News Video | Policy | GPs | Hospitals | Medical | Mental Health | Welfare | Search

 


Online Tool to Reduce Button Battery Injury Risk

Online Tool to Reduce Button Battery Injury Risk

Safekids Aotearoa, Energizer, Ministry of Health and Trading Standards (a unit of the Ministry of Business, Innovation and Employment) announced today an online tool to help emergency medical staff diagnose and treat children suspected of button battery injuries.

Using new interactive video technology for smart phones, tablets and other mobile devices, GPs, paramedics, A&M and hospital emergency department staff can easily access button battery injury diagnosis and treatment information from www.TheBatteryControlled.co.nz.

This new online tool is in response to an Organisation for Economic Co-operation and Development (OECD) call for regulators, manufacturers and child health experts to help address the growing button battery child injury concern faced by consumers and the medical profession. OECD has declared 16-20 June 2014 as the International Awareness Week on Button Battery Safety.

When swallowed or inserted in the nose or ears, button batteries can get stuck and cause serious burn injuries within 2 hours. This results in severe tissue damage and can cause the death of a child.

Ann Weaver, Director of Safekids Aotearoa said GPs and emergency medical staff must have a high level of suspicion when they are presented with a child suspected of swallowing or inserting a button battery.

“Symptoms of button battery exposure are similar to other common illnesses, such as coughing, drooling, loss of appetite and discomfort. In X-rays, button batteries can also be mistaken for a coin.

www.TheBatteryControlled.co.nz provides vital diagnosis and treatment information as recommended by the Clinical Director of Starship Hospital’s Emergency Department,” Ms Weaver said.

Parents and caregivers can also visit www.TheBatteryControlled.co.nz to learn about keeping children safe -- including what to do if they suspect a child has swallowed a battery.

Parents are advised that even if there is a small possibility that a button battery has been swallowed or inserted in the nose or ears, immediately take the child to the nearest hospital emergency department to have the button battery removed.

“Button batteries are increasingly present in our homes, powering useful gadgets and essential devices. Information sharing is needed to make sure our children are kept safe around button batteries,” Ms Weaver said.

For NZ button battery injury statistics and more information, visit www.TheBatteryControlled.co.nz.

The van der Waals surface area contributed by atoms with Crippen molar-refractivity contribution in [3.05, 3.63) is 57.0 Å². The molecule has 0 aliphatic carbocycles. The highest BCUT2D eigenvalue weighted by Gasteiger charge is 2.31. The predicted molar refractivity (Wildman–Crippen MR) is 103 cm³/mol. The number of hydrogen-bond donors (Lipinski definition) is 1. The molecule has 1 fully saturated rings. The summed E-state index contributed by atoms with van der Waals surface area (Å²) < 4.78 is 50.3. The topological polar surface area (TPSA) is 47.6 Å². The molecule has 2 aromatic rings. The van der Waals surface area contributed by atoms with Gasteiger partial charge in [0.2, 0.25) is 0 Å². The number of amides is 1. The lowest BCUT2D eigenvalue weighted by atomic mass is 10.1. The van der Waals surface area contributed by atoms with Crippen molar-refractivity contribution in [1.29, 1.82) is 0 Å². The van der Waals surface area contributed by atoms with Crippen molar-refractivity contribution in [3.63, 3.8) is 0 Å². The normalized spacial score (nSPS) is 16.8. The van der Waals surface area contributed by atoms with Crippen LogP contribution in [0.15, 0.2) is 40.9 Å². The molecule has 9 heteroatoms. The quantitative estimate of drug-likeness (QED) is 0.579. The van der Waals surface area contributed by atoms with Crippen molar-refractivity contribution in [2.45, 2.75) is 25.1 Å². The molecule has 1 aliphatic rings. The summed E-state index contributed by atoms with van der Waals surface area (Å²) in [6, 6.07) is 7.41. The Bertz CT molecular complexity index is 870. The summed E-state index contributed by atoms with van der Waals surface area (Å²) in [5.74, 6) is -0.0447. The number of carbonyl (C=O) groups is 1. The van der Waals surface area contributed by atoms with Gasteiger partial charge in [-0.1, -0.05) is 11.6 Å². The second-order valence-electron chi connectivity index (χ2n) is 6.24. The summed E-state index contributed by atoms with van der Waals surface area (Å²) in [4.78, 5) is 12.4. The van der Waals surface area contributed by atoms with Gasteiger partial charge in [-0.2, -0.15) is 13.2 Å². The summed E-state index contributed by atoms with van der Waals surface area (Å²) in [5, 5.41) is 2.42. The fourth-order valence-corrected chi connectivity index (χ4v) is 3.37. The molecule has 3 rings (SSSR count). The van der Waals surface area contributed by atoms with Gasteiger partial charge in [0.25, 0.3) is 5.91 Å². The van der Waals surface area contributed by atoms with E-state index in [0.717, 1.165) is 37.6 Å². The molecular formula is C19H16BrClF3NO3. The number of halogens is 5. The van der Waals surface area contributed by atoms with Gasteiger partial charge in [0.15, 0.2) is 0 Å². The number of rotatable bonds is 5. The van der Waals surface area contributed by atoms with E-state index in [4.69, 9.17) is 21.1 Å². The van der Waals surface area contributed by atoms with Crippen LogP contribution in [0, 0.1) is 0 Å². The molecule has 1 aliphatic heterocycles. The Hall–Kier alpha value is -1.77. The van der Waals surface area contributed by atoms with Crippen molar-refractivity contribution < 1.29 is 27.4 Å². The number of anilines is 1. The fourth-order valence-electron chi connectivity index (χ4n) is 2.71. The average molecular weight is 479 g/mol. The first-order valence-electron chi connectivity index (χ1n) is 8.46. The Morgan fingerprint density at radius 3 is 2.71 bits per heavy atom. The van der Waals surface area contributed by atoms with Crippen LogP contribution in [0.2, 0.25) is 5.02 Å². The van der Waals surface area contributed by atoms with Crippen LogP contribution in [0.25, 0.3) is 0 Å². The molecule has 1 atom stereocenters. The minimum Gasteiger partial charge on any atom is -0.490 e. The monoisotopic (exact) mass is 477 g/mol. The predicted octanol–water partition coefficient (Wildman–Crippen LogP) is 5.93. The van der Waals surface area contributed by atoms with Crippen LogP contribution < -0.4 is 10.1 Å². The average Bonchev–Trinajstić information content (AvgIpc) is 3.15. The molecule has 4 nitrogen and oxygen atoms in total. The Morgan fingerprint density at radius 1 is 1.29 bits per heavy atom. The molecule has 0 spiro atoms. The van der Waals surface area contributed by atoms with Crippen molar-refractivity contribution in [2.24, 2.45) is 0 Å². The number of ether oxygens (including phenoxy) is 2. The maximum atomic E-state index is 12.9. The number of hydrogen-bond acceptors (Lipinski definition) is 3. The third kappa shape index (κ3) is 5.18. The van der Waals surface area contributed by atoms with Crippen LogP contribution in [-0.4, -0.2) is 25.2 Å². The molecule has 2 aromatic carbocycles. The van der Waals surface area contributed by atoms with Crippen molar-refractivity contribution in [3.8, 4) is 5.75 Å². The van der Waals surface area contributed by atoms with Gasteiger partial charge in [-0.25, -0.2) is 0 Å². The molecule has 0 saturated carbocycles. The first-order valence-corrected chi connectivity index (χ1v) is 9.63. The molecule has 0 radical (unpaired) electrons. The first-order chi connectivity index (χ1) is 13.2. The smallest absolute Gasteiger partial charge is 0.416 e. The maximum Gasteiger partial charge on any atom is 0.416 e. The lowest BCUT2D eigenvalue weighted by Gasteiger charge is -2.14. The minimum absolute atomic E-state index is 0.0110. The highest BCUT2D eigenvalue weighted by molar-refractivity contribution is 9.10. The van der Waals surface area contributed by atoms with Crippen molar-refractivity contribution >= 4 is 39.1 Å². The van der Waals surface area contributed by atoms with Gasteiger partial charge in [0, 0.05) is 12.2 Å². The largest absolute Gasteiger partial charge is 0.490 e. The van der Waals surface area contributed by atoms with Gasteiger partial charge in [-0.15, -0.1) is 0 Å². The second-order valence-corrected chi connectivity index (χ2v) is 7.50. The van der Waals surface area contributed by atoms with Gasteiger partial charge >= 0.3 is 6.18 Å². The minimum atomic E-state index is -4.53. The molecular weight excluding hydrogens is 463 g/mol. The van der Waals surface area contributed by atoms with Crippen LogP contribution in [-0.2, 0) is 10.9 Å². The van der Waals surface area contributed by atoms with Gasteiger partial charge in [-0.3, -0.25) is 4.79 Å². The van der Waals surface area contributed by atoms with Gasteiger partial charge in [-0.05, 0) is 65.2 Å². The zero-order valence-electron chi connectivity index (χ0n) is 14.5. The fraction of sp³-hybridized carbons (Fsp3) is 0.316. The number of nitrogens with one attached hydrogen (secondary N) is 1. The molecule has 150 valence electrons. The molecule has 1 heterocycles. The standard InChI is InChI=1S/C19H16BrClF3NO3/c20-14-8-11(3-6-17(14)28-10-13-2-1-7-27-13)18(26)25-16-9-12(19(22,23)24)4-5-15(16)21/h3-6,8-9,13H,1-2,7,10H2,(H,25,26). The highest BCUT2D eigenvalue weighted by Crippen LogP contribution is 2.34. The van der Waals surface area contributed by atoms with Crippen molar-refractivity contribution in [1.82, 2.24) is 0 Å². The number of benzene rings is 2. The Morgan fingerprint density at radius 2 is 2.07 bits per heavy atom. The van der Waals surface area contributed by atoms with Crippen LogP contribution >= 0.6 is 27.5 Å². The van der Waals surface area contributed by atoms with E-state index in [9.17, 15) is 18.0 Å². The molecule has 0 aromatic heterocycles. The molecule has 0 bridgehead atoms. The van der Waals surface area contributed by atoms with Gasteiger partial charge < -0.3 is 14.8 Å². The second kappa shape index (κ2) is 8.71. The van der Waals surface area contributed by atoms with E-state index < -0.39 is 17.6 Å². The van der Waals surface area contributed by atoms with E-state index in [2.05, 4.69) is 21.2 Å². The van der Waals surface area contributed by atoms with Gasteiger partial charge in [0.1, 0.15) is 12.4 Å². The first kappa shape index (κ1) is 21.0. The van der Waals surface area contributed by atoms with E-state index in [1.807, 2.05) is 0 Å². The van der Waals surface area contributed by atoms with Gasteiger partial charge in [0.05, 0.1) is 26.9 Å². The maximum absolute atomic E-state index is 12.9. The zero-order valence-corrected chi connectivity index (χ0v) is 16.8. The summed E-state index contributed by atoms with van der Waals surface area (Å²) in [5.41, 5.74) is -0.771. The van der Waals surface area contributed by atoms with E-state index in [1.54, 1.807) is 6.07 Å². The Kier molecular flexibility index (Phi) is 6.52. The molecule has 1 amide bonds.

About the OECD
The mission of the Organisation for Economic Co-operation and Development (OECD) is to promote policies that will improve the economic and social well-being of people around the world. For more information, visit www.oecd.org

About The Battery Controlled
The Battery Controlled is a partnership between Safekids Aotearoa, Energizer, The Ministry of Health, Trading Standards, Starship Children’s Health, NZ Retailers Association, Victoria University School of Design (Wellington) and Digital Masters aimed at raising safety awareness to prevent button battery related injuries to children. The new video technology featured on the website allows users to choose different routes or outcomes, all within the video, and the video can track and report their choices. For more information visit www.digitalmasters.co.nz/interactive-video and www.thebatterycontrolled.co.nz.

About Safekids Aotearoa
Safekids Aotearoa is the injury prevention service of Starship Children’s Health and a member of Safe Kids Worldwide. Our mission is to reduce the incidence and severity of unintentional injuries to New Zealand's children aged 0 - 14 years. For more information,visit www.safekids.org.nz.

ENDS

© Scoop Media

 
 
 
 
 
Culture Headlines | Health Headlines | Education Headlines

 

NZ On Air TV Funding: More Comedy Comes Out Of The Shadows

Paranormal Event Response Unit is a series conceived by Jemaine Clement and Taika Waititi as a TV spin-off from their highly acclaimed feature film What We Do In The Shadows. More>>

ALSO:

Mars News: Winners Announced For The 2016 Apra Silver Scroll Awards

Wellington singer-songwriter and internationally acclaimed musician Thomas Oliver has won the 2016 APRA Silver Scroll Award with his captivating love song ‘If I Move To Mars’. More>>

ALSO:

Scoop Review Of Books: Salt River Songs by Sam Hunt

Colin Hogg, a longtime comrade of Sam, writes in his Introduction that, ‘There is a lot of death in this collection of new poems by my friend Sam Hunt. It’s easier to count the poems here that don’t deal with the great destroyer than it is to point to the ones that do.’ More>>

Electronica: Restoring The World’s First Recorded Computer Music

University of Canterbury Distinguished Professor Jack Copeland and UC alumni and composer Jason Long have restored the earliest known recording of computer-generated music, created more than 65 years ago using programming techniques devised by Alan Turing. More>>

ALSO:

Scoop Review Of Books: Almost Getting Away With Murder

The Black Widow by Lee-Anne Cartier: Lee-Anne Cartier is the sister of the Christchurch man found to have been murdered by his wife, Helen Milner, after an initial assumption by police that his death, in 2009, was suicide. More>>

Howard Davis: Triple Echo - The Malevich/Reinhardt/Hotere Nexus

Howard Davis: The current juxtaposition of works by Ralph Hotere and Ad Reinhardt at Te Papa perfectly exemplifies Jean Michel Massing's preoccupation with the transmigration of imagery in a remarkable triple echo effect... More>>

Get More From Scoop

 
 

LATEST HEADLINES

 
 
 
 
Health
Search Scoop  
 
 
Powered by Vodafone
NZ independent news